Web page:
By Ken Reed
Birch Bayh, principal architect of the landmark Title IX legislation that barred sex discrimination in education and sports, died this week at the age of 91.
Bayh, a U.S. senator from Indiana from 1963 to 1981, spent a good party of his life fighting for equal rights for all Americans. Title IX, in particular, has had a tremendously positive impact on the worlds of education and sports in the United States.
Bayh drafted the language for Title IX, which requires equal opportunities for girls and women in schools and colleges. The legislation, while still not fully implemented and enforced, has greatly expanded education and sports opportunities for females.
When Title IX became law in 1972, fewer than 10 percent of all medical and law degrees went to women. Today more than 50 percent of all college bachelor’s and graduate degrees are earned by women. Furthermore, only one in 27 high school girls played sports in 1972. Today, more than 3 million high school girls — one in two — play sports.
“There was a soccer field I used to jog around,” said Bayh in 2002.
“One day, all of a sudden, I realized that half of the players were little girls and half of them were little boys. I realized then that that was, in part, because of Title IX.”
Bayh continued to fight for full implementation and enforcement of Title IX long after he left the Senate. Tennis great and long-time equal rights advocate, Billie Jean King, called Bayh “one of the most important Americans of the 20th century.”
“You simply cannot look at the evolution of equality in our nation without acknowledging the contributions and the commitment Senator Bayh made to securing equal rights and opportunities for every American,” said King in a statement following Bayh’s death.
Fans of equal rights for all Americans have long praised Bayh.
“Had (Title IX) not passed, the options and opportunities for women in this country and the world would be vastly different,” said North Carolina State athletic director, Debbie Yow.
Job well done Mr. Bayh. Go in peace.
— Ken Reed, Sports Policy Director, League of Fans
Sports Forum Podcast
Episode #28 – League of Fans’ Sports Forum podcast: A Chat With Mano Watsa, a Leading Basketball and Life Educator – Watsa is President of PGC Basketball, the largest education basketball camp in the world, with over 150 camps in 30+ U.S. states and Canada. We discuss problems in youth sports today, including single sport specialization, the growing gap between the “haves” and “have-nots,” the high drop-out rate in competitive sports, and the growing mental health challenges young athletes are dealing with today.
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Episode #27 – League of Fans’ Sports Forum podcast: Kids’ Sports: How We Can Take Back the Game and Restore Quality Family Time In the Process – Linda Flanagan is author of “Take Back the Game: How Money and Mania Are Ruining Kids’ Sports and Why It Matters.” We discuss how commercialized and professionalized youth sports are hurting kids and their families.
Episode #26 – League of Fans’ Sports Forum podcast: How Can We Fix Youth Sports? – John O’Sullivan is Founder and CEO of Changing the Game Project and author of “Changing the Game: The Parents Guide to Raising Happy, High Performing Athletes and Giving Youth Sports Back to Our Kids.”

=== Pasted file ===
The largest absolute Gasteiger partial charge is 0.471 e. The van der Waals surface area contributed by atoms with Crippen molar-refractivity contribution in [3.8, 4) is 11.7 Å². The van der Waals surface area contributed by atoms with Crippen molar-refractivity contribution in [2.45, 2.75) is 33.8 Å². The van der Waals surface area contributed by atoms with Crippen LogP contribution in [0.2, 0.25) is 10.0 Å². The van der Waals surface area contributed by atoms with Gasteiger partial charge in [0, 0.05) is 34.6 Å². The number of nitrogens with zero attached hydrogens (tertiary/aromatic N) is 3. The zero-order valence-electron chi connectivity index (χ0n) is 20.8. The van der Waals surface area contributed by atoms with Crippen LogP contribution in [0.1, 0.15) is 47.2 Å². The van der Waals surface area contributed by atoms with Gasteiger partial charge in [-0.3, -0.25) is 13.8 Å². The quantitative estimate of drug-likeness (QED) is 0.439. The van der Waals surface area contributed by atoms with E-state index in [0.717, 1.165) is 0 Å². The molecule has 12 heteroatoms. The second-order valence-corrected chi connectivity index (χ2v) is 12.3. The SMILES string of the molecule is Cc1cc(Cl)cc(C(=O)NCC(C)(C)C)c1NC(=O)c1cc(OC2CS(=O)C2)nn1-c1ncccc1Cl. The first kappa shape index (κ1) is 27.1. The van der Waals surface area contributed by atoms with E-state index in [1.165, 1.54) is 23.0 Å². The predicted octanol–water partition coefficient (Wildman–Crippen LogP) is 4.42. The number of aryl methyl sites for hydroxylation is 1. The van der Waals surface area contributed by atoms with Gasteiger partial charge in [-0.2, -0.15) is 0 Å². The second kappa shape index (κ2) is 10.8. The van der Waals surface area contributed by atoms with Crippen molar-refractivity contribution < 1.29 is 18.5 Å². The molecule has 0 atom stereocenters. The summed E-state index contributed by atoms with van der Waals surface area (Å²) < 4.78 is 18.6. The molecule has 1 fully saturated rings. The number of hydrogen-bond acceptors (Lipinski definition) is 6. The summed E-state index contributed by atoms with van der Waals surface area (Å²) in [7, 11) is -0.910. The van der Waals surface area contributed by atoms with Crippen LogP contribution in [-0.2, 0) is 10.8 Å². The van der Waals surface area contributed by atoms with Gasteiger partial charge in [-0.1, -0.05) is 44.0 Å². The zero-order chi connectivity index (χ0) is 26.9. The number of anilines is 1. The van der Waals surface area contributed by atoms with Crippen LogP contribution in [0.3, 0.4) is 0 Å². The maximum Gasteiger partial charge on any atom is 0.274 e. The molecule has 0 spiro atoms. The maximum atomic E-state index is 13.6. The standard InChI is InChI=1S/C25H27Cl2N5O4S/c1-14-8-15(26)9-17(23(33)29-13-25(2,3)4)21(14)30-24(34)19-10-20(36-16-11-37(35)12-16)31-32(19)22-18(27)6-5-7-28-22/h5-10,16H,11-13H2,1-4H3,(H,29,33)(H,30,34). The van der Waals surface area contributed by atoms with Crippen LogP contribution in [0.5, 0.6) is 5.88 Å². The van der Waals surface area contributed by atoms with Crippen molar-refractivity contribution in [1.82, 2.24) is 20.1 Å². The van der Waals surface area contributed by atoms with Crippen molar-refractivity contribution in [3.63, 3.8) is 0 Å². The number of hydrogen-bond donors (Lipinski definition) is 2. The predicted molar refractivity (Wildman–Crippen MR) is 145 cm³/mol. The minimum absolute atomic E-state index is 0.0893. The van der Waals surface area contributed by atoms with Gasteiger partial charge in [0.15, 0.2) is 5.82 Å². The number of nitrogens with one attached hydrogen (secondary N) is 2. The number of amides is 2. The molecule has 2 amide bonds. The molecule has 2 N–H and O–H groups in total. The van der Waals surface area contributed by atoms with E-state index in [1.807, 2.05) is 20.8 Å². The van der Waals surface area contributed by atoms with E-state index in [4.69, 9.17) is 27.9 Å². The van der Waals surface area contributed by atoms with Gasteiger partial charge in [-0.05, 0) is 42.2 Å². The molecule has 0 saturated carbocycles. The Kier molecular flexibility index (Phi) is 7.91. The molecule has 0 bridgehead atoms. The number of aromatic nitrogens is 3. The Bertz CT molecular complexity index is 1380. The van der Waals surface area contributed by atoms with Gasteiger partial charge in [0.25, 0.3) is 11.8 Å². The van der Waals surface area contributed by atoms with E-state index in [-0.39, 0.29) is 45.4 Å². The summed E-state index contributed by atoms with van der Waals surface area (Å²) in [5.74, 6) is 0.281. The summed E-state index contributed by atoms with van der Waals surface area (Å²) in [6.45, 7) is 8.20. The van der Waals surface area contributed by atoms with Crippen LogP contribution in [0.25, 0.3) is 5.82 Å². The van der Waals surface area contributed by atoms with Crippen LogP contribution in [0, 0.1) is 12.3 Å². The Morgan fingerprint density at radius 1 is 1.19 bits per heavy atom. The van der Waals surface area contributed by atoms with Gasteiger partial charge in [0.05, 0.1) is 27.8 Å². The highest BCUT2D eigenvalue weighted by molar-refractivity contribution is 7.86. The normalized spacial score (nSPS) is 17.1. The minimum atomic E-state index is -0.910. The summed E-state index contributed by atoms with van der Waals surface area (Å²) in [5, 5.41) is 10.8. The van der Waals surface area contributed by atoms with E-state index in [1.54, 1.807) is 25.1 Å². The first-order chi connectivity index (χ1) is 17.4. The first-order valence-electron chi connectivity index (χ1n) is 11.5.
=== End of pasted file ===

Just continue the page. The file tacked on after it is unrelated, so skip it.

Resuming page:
Episode #25 – League of Fans’ Sports Forum podcast: Physical Education Should Be a Critical Component of K-12 School Design – Michael Horn is co-founder of the Clayton Christensen Institute for Disruptive Innovation.
Episode #24 – League of Fans’ Sports Forum podcast: Mental Health and Athletes: Ending the Stigma – Nathan Braaten and Taylor Ricci are the founders of Dam Worth It, a non-profit created to end the stigma around mental health at colleges and universities through sport, storytelling, and community creation.
Episode #23 – League of Fans’ Sports Forum podcast: Olympian Benita Fitzgerald Mosley Talks Title IX, Youth Sports and the Olympics.
Media"How We Can Save Sports" author Ken Reed appears on Fox & Friends to explain how there's "too much adult in youth sports."
Ken Reed appears on Mornings with Gail from KFKA Radio in Colorado to discuss bad parenting in youth athletics.
“Should College Athletes Be Paid?” Ken Reed on The Morning Show from Wisconsin Public Radio
Ken Reed appears on KGNU Community Radio in Colorado (at 02:30) to discuss equality in sports and Title IX.
Ken Reed appears on the Ralph Nader Radio Hour (at 38:35) to discuss his book The Sports Reformers: Working to Make the World of Sports a Better Place, and to talk about some current sports issues.
- League of Fans Sports Policy Director Ken Reed quoted in Washington Post column titled "What happened to P.E.? It’s losing ground in our push for academic improvement," by Jay Mathews
League of Fans is a sports reform project founded by Ralph Nader to fight for the higher principles of justice, fair play, equal opportunity and civil rights in sports; and to encourage safety and civic responsibility in sports industry and culture.
Vanderbilt Sport & Society - On The Ball with Andrew Maraniss with guest Ken Reed, Sports Policy Director for League of Fans and author of How We Can Save Sports: A Game Plan
Sports & Torts – Ken Reed, Sports Policy Director, League of Fans – at the American Museum of Tort Law
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